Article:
Clinical Decisions in Non-Driver NSCLC - Episode 5
Benjamin P. Levy, MD:There’s lots of rationale to look at immunotherapy with antiangiogenesis. Preclinical data suggest that VEGF fosters an immunosuppressive environment by upregulating Tregs, which are immunosuppressive, and upregulating myeloid-derived suppressor cells, which are immunosuppressive. So, by targeting VEGF with an antiangiogenic drug, that may reverse the immunosuppression. That may allow immunotherapy drugs that you give with the antiangiogenic drug to work better.
And there was a lot of preclinical work on this, but certainly it has been, clinically, born out of the IMpower data. This was a trial looking at the synergy of immunotherapy with an antiangiogenic drug and chemotherapy, specifically looking at carboplatin/paclitaxel/bevacizumab/atezolizumab, and then the primary analysis comparing it with carboplatin/paclitaxel/bevacizumab. And the question being asked is, if we add immunotherapy to carboplatin/paclitaxel/bevacizumab, does that confer any benefit for the patient? And what we saw, impressively, was a significant improvement in response rate, a significant improvement in progression-free survival, and, importantly, a trend toward improvement in overall survival that’s immature at this time. But we hope to have updated analysis.
So, it’s hard to find a lung cancer trial, at least in the past 10 years, that shows overall survival advantages. And with the advent of immunotherapy, that’s changing. If you were to ask me, before this trial was designed, whether adding atezolizumab to 3 drugs would show a benefit, I would say probably not. But we’re seeing time and time again that no matter what the PD-L1 isand we saw this in the trial—there was a benefit in the PD-L1highs and in the PD-L1–negatives that adding atezolizumab to the 3-drug regimen of carboplatin/paclitaxel/bevacizumab led to meaningful improvements and outcome.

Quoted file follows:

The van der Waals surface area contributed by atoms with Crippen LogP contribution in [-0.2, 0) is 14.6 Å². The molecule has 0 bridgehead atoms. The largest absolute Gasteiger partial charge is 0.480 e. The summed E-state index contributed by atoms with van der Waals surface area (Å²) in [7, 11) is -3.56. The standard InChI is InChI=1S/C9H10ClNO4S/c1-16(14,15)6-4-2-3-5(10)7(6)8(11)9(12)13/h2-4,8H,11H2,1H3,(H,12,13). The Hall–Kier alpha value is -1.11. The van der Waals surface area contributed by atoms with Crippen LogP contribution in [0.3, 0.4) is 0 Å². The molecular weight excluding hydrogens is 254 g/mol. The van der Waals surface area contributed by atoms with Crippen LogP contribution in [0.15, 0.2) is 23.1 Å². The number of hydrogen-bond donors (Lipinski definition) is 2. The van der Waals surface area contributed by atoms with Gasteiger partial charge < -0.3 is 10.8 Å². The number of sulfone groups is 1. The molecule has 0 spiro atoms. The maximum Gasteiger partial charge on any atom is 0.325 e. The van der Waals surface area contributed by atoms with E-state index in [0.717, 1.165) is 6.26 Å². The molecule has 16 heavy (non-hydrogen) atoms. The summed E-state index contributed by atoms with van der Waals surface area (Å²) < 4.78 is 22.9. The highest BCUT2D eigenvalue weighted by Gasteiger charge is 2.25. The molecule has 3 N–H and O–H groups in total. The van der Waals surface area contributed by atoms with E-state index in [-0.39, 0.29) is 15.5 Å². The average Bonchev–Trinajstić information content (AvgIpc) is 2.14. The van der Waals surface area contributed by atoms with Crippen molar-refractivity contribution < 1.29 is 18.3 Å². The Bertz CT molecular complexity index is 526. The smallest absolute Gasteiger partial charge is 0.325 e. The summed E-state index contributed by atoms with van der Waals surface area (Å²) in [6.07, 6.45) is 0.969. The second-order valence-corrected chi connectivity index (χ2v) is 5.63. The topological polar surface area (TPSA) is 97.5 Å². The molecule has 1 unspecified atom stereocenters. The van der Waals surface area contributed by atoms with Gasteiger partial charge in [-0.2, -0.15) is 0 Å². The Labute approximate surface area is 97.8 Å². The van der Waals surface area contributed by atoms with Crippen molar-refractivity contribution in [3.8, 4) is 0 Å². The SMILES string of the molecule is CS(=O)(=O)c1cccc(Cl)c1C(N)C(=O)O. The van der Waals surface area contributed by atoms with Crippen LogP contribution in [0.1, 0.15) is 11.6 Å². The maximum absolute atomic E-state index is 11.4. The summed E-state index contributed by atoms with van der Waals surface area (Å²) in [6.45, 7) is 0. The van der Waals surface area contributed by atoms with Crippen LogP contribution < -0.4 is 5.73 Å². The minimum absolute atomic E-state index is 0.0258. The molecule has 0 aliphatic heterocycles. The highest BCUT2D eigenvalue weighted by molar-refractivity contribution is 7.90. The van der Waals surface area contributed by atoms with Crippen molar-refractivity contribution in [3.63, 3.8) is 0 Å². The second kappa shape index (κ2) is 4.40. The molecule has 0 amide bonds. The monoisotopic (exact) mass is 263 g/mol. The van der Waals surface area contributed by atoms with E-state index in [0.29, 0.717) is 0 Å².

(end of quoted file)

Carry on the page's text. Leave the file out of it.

I look forward to the updated analysis to see what it shows. But to have response rates north of 50% and 60% with a 4-drug regimenyes, it’s 4 drugs—for that patient who’s symptomatic and for what you want to give, you only have one shot on goal and you want to give your best drugs up front, I think this is going to be a consideration. I look forward to seeing more data with this regimen and seeing how the survival analysis comes out.
For this patient who’s a never-smoker, with a PD-L1low level who does not have a driver mutation, who’s young and fit, this would be a patient who, if you’re trying to elicit a response, would be potentially a candidate for a 4-drug regimen. Now, would I use paclitaxel? I would love to use pemetrexed instead. I would love to see some data looking at carboplatin/pemetrexed/bevacizumab/atezolizumab, and I think that the outcomes would be similar, although we need to see that. But for a symptomatic patient who’s a never-smoker and doesn’t have a driver, even if their PD-L1 is low here, you’re covering your bases a) because you’re giving the bevacizumab and b) because the IMpower study showed that the benefit of atezolizumab was independent of their PD-L1 status. So, I think this is a consideration for a patient who’s younger and fitter, without a driver mutation, in which you need to elicit a response.
Transcript edited for clarity.